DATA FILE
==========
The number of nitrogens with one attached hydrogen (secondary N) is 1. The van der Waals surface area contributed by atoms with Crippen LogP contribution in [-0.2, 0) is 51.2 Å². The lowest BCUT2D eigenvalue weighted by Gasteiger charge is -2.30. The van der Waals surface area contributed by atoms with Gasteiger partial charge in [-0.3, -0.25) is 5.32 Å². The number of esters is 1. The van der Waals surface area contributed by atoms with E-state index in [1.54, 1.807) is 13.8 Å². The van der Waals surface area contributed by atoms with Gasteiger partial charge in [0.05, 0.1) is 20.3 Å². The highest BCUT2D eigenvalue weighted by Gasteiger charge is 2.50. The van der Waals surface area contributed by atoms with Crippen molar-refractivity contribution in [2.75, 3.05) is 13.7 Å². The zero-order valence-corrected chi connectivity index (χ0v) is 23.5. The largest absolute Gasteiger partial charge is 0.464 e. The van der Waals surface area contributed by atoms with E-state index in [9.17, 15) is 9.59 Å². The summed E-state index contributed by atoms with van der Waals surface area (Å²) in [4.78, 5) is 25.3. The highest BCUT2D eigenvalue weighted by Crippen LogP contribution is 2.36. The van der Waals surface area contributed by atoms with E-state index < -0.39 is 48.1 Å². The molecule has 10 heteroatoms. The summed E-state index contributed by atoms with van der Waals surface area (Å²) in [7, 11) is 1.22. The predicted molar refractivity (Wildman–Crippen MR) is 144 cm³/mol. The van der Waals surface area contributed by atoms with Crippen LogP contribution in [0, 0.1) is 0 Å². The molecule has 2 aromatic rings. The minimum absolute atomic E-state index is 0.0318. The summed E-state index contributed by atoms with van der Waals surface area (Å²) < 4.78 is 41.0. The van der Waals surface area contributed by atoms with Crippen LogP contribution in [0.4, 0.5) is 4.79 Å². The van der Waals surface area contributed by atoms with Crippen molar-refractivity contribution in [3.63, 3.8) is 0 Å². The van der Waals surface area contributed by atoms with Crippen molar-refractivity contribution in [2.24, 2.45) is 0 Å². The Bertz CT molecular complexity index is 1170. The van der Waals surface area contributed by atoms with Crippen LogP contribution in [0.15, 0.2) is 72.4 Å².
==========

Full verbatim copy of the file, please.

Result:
The number of nitrogens with one attached hydrogen (secondary N) is 1. The van der Waals surface area contributed by atoms with Crippen LogP contribution in [-0.2, 0) is 51.2 Å². The lowest BCUT2D eigenvalue weighted by Gasteiger charge is -2.30. The van der Waals surface area contributed by atoms with Gasteiger partial charge in [-0.3, -0.25) is 5.32 Å². The number of esters is 1. The van der Waals surface area contributed by atoms with E-state index in [1.54, 1.807) is 13.8 Å². The van der Waals surface area contributed by atoms with Gasteiger partial charge in [0.05, 0.1) is 20.3 Å². The highest BCUT2D eigenvalue weighted by Gasteiger charge is 2.50. The van der Waals surface area contributed by atoms with Crippen molar-refractivity contribution in [2.75, 3.05) is 13.7 Å². The zero-order valence-corrected chi connectivity index (χ0v) is 23.5. The largest absolute Gasteiger partial charge is 0.464 e. The van der Waals surface area contributed by atoms with E-state index in [9.17, 15) is 9.59 Å². The summed E-state index contributed by atoms with van der Waals surface area (Å²) in [4.78, 5) is 25.3. The highest BCUT2D eigenvalue weighted by Crippen LogP contribution is 2.36. The van der Waals surface area contributed by atoms with E-state index < -0.39 is 48.1 Å². The molecule has 10 heteroatoms. The summed E-state index contributed by atoms with van der Waals surface area (Å²) in [7, 11) is 1.22. The predicted molar refractivity (Wildman–Crippen MR) is 144 cm³/mol. The van der Waals surface area contributed by atoms with Crippen LogP contribution in [0, 0.1) is 0 Å². The molecule has 2 aromatic rings. The minimum absolute atomic E-state index is 0.0318. The summed E-state index contributed by atoms with van der Waals surface area (Å²) < 4.78 is 41.0. The van der Waals surface area contributed by atoms with Crippen LogP contribution in [0.4, 0.5) is 4.79 Å². The van der Waals surface area contributed by atoms with Crippen molar-refractivity contribution in [3.63, 3.8) is 0 Å². The van der Waals surface area contributed by atoms with Crippen molar-refractivity contribution in [2.24, 2.45) is 0 Å². The Bertz CT molecular complexity index is 1170. The van der Waals surface area contributed by atoms with Crippen LogP contribution in [0.15, 0.2) is 72.4 Å².